I was asking around some of the locals there on how long it would take for me to reach the Imugan Falls. Most people would say 30 minutes. But as they say, sense of time between the rural and urban folks have a difference. I’ll find out soon enough as I head to the falls while they are having a workshop that afternoon at Imugan Town.
I had the river on my left while on the trail. I had instructions to always keep on the right. I think the people there know the place is safe enough as not to worry about me going by myself. As with any other new destination, there’s always that mental challenge in your head on just pushing forward even if you had no idea the place is near or not.
The trail was easy with only a few slopes here and there. I was monitoring my time as well to see if the 30 minutes time they said was accurate. The trail was quiet and only crossed path with one local on the way. The forest here is dense and the sound of rushing water grew louder as I head on.
I reached the end of the dirt trail going to the river. I could clearly hear the falls further but there is no other path but across. I looked around again if I missed anything of there is another way but none. There seems to be a pathway on the other side so I decided to continue and cross the river.
It was not as deep as I thought it was, the water level reached only above my knees. Current wasn’t that strong so it was easy to pass through. I reached land again and only for a short walk then crossed the river again to reach the large boulder where a hut on top was placed. I could see the waterfalls from here and it was a really nice looking falls. Because of the rains, the pour was stronger and there were about a couple cascades before the main pool. On the right before heading towards the main pool there is a smaller falls.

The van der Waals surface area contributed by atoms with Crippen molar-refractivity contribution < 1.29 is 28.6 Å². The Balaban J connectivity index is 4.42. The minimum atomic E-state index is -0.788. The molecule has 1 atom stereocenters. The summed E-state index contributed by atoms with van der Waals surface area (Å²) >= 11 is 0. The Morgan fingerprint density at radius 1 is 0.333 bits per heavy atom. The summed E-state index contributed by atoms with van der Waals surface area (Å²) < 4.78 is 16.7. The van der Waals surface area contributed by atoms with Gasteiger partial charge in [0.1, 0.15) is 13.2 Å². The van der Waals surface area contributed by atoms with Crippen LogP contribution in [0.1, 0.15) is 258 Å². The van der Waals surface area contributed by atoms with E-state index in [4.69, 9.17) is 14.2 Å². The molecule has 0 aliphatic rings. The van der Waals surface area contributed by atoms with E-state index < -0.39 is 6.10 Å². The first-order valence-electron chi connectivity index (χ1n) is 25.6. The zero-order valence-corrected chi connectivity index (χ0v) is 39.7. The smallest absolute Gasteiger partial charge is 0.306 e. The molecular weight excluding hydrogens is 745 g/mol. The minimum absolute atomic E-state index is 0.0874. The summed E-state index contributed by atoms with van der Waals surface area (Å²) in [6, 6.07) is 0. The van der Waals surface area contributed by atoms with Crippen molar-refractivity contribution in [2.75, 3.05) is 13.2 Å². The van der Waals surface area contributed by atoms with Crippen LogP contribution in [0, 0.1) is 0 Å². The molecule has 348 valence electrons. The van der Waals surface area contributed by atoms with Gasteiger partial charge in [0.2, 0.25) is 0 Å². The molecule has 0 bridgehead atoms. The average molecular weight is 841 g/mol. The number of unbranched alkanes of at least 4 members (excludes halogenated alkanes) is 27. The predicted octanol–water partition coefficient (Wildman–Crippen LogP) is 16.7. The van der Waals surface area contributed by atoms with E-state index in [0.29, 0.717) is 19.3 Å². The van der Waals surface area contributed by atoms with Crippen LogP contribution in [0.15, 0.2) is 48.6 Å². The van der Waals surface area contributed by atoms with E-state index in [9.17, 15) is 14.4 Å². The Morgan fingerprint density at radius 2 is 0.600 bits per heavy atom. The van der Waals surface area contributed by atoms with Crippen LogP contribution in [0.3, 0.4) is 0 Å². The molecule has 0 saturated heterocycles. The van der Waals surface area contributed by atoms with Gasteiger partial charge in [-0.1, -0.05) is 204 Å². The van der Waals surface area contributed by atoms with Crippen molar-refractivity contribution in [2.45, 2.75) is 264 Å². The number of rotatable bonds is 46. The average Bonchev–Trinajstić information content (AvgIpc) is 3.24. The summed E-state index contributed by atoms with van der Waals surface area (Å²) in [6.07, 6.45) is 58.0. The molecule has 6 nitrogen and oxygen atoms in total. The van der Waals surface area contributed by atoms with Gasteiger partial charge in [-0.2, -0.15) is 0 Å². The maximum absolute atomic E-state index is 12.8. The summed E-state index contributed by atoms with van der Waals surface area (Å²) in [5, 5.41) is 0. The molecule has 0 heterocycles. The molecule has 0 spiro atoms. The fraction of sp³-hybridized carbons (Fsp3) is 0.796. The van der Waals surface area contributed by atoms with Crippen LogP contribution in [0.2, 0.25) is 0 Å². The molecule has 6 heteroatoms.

Personally I thought it was a wonderful looking falls. Despite a couple of huts there the waters were really clean and the cascades looks great. The place is also safe to swim to as the water was not that deep. It was already late in the afternoon when I was there so I went back after taking a few photos.
But since this falls is just a 30 minutes walk away which I confirmed, we were able to visit the place in the afternoons when we were done with our tasks for the day. We would buy snacks and softdrinks and eat them there. Nash the writer being a Kankanay loves to explore. When he was a kid in Benguet he would trace the source of the waterfalls and that’s just what he did on the smaller stream on the right of the main falls.
With a bit more exploring we found that there is another trail going on top of the falls where one could find a smaller falls. And it doesn’t end there as the trail continue all the way up to where there is a river, water source of the large falls. I no longer explored that part as it was really slippery and I’m more afraid of my camera than myself.
Initially, I had thought the basin of the main pour was really deep judging from the strong flow. Not until we chanced upon meeting a bunch of kids from other towns going there for a visit. You know kids in the provinces, they are more adventurous and really knows how to swim. They would jump across those rocks with only their cheap sandals as if they were walking on the ground. So these kids went into the water and found out that it was only waist deep towards the pour of the falls itself. When we found out about this we readily went into water and enjoyed the falls as well.
Imugan falls is really a fun waterfall. It’s a lot safer to swim around with, there are trails to explore and the water is really clean. It is definitely one of Nueva Vizcaya’s natural wonders and I hope it stays that way for many years to come.
Ferdz Decena is an award-winning travel photographer, writer and blogger. His works has found print in publications such as Singapore Airlines’s Silver Kris, Philippine Airlines’ Mabuhay, Cebu Pacific’s Smile and Seair InFlight. He has also lent his expertise to various organizations like the Oceana Philippines, Lopez Group Foundation, Save the Children and World Vision, contributing quality images for their marketing materials.